"A COVERED FUMBLE here, a pick there, and these guys coulda been a not-horrible, playoffs-bound 11-5 instead of their de rigueur 7-9." I was musing while fighting back overpriced house wine somewhere in Belltown a few days after the No Quit at Qualcomm on Dec. 29—a.k.a.: Seattle 31, San Diego 28. "These guys," of course, are the National Football League Seattle Seahawks, and last week, after one of the team's most memorable meaningless wins, was the official start of "next year" time. I qualify it as "official" because part of being a Seahawks observer is that it seldom is necessary to wait beyond early November before speculating about the team's hopes and (more likely) fears for the following season. Such was the case once again in 2002.
"Coulda," my companion speculated, "is a no-win fools' game. It's like: 'If they hadn't bombed Pearl Harbor in 1941, then we coulda avoided sitting through that Ben Affleck movie.' It doesn't get you much."
This year, the speculative season commenced with a protracted regionwide handwringer pertaining to the fate of coach (and former omnipotence) Mike Holmgren. By the eve of 2003, we knew for sure what most imagined: The overworked sovereign would be relieved of his cherished peripheral duties so he can stick with the x-and-o stuff next season. That seems best for all concerned, especially the team's many skeptics.
REWIND TO NOV. 3: A veteran sportswriter near me in the Seahawks press box was, I'm pretty sure, joking about establishing an over/under betting line regarding how far quarterback Matt Hasselbeck would lead a drive before the inevitable turnover. Such was the prevailing confidence in these murkily clad legions. Then, as December dragged along, the early chump losses to the Giants, 49ers, and Broncos were answered with triumphs over Arizona, Kansas City, Atlanta, and St. Louis. The San Diego win meant the Seahawks "coulda" been the hottest in the league at season's end.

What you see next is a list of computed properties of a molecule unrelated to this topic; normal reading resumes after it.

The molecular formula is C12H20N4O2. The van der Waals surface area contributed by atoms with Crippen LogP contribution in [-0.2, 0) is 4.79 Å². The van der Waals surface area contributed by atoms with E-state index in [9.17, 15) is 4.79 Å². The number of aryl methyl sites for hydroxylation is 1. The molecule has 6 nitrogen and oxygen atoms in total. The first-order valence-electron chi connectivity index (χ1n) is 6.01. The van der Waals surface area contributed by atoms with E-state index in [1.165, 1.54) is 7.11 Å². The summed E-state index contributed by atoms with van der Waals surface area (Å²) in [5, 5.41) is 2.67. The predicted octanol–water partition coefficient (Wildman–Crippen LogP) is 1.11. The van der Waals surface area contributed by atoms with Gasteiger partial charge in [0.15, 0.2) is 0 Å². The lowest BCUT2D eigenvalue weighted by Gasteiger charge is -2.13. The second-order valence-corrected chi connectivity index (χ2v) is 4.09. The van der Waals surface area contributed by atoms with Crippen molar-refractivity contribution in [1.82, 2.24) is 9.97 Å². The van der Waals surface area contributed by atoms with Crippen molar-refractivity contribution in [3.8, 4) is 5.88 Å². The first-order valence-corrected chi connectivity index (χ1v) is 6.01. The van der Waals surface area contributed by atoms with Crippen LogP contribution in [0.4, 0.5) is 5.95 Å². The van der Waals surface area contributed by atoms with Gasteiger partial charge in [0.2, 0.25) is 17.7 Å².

Coulda, what if. Fans were murmuring. "What if Willie Williams were as tall as Shawn Springs, and what if Springs played even half as well as he thinks he does? This club could be spoiling for the—Super Bowl!"
Fans—we love them—can conveniently ignore the flip side of what-iffing, as in: What if Atlanta's field-goal kicker makes his chip shot in overtime Dec. 15? Then we're 6-10.
Doesn't matter, of course, except that the better you finish, the worse you get in the next draft. Had the Seahawks lost the finale in 1992, the team would have had the first instead of the second pick in the 1993 draft. That could have (though nothing is assured with Seahawks management) meant drafting Drew Bledsoe instead of Rick Mirer. And that could have meant immeasurable differences in the fortunes of the franchise.
HERE'S WHAT WE know for sure about season next:
Hasselbeck, duh, is a good NFL quarterback. Holmgren used to be the only soul who knew this. Then he severed the strings to his Pinocchio and allowed Hasselbeck to be a real football player. Result: a steadily climbing QB rating and hope that this is the guy to lead a young offense to the promised land of, say, 10-6 next year.
Koren Robinson, Darrell Jackson, and Jerramy Stevens ought to be the receiving-corps envy of the league. The advantage individually and collectively is that each is capable of doing something positive after catching the ball: yet more reason to throw downfield, especially with all-world Walter Jones and late-year pickup Chris Terry at tackles.
THE DEFENSE NEEDS help, though maybe not as much as many believe. The Seahawks would have been in better contention had holy-terror linebacker Anthony Simmons been around all year. (Defensive key to next year: Is free-agent Simmons back?) Yes, the Seahawks need bulk and speed for the D line (though end Rocky Bernard was a find), but Holmgren knows this and likely won't be blowing April draft picks on field-goal kickers.
The National Football Conference West Division can be had next season (and could have this past year). It doesn't get much easier than to be in a division with the Cardinals (never quite living up to the potential they showed in Jerry Maguire), the Rams (due for another Super Bowl appearance in about 2018), and the 49ers (with a management that actually would consider canning Steve Mariucci after the coach brought another division title to San Fran).
Oh, and that last thing we know (or sense): 2003 is Holmgren's last chance. If the club misses the playoffs (especially while, across town, Rick Neuheisel presumably is marching his millennial team toward a national championship), then the Seahawks brain trust will have no choice but to find a new guy. It's a prospect one greets like a nine-buck glass of Belltown house wine.